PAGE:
Membership of the European Union (EU) has direct effects on the UK labour market via the free movement of labour and the contribution of immigration to GDP, the fiscal budget and productivity. It also has indirect effects via the impact of trade flows and foreign direct investment on aggregate economic activity. But the first-order labour market effects of the vote to leave the EU relate to increased uncertainty about future economic and political scenarios. There were clear signals of a hiring freeze shortly after the referendum. In the week afterwards, online job ads fell by nearly a half – from nearly 1.5 million to about 800,000 (according to

This drop is far outside normal fluctuations in online job ads, which are typically in the range of 5-10%. According to the Confederation of British Industry (CBI), business confidence has fallen to a record low since the peak of the financial crisis in 2009. And the first survey of the UK private sector carried out after the referendum (the Markit/CIPS purchasing managers’ index) showed signs of the sharpest downturn in business activity since 2009, especially in the service sector.

In the medium term, further effects of Brexit on jobs and wages will be determined by the deals negotiated between the UK and other countries on international trade and the movement of labour. The key trade-off being debated is between free trade and control of the free movement of labour, albeit with some nuances in between. If the UK intends to remain a member of the European Economic Area (EEA) and retain access to the single market, it seems it has to accept free movement of labour to and from the EU, as do other countries in the European Free Trade Association.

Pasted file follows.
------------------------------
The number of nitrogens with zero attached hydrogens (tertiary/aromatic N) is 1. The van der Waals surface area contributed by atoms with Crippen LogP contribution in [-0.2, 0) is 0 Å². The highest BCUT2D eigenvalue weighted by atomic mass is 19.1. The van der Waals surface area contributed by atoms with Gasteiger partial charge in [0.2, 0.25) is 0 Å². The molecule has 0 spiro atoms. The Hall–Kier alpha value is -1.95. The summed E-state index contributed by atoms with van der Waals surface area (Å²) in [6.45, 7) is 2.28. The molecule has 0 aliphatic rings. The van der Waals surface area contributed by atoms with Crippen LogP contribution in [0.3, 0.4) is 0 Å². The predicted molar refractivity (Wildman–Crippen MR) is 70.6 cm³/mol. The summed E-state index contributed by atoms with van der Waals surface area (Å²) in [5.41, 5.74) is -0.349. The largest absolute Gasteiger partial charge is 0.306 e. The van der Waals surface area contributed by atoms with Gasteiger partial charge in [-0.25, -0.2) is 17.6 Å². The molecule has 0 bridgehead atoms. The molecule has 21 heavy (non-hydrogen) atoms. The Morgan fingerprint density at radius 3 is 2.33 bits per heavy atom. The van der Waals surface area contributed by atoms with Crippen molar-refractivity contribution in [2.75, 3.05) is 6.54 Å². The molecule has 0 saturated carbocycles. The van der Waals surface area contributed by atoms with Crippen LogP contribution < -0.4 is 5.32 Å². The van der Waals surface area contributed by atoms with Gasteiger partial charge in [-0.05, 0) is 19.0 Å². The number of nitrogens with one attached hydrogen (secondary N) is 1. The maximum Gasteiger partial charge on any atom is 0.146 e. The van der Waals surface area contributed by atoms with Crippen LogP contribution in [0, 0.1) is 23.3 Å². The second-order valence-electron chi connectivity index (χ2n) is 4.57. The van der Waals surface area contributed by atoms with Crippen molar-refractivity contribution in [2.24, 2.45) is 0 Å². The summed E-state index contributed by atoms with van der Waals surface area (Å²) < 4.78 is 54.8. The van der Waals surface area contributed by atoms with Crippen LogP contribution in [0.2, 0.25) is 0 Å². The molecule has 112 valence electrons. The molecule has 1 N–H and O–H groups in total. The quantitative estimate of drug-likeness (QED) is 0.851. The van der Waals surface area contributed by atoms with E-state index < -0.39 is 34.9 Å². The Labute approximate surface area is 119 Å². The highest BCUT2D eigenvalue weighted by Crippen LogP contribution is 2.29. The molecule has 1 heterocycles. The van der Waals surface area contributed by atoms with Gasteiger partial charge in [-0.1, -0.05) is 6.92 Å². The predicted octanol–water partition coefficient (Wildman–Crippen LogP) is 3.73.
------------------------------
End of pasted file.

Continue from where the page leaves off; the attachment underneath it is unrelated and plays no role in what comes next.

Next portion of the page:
Only weaker trade relationships, with higher transaction costs, would potentially enable the UK to retain border controls on EU immigration in a way similar to how non-EU immigration is restricted. Most economists would argue that there is not much of a trade-off involved in this choice. The EU is the UK’s largest trade partner (accounting for about half of.

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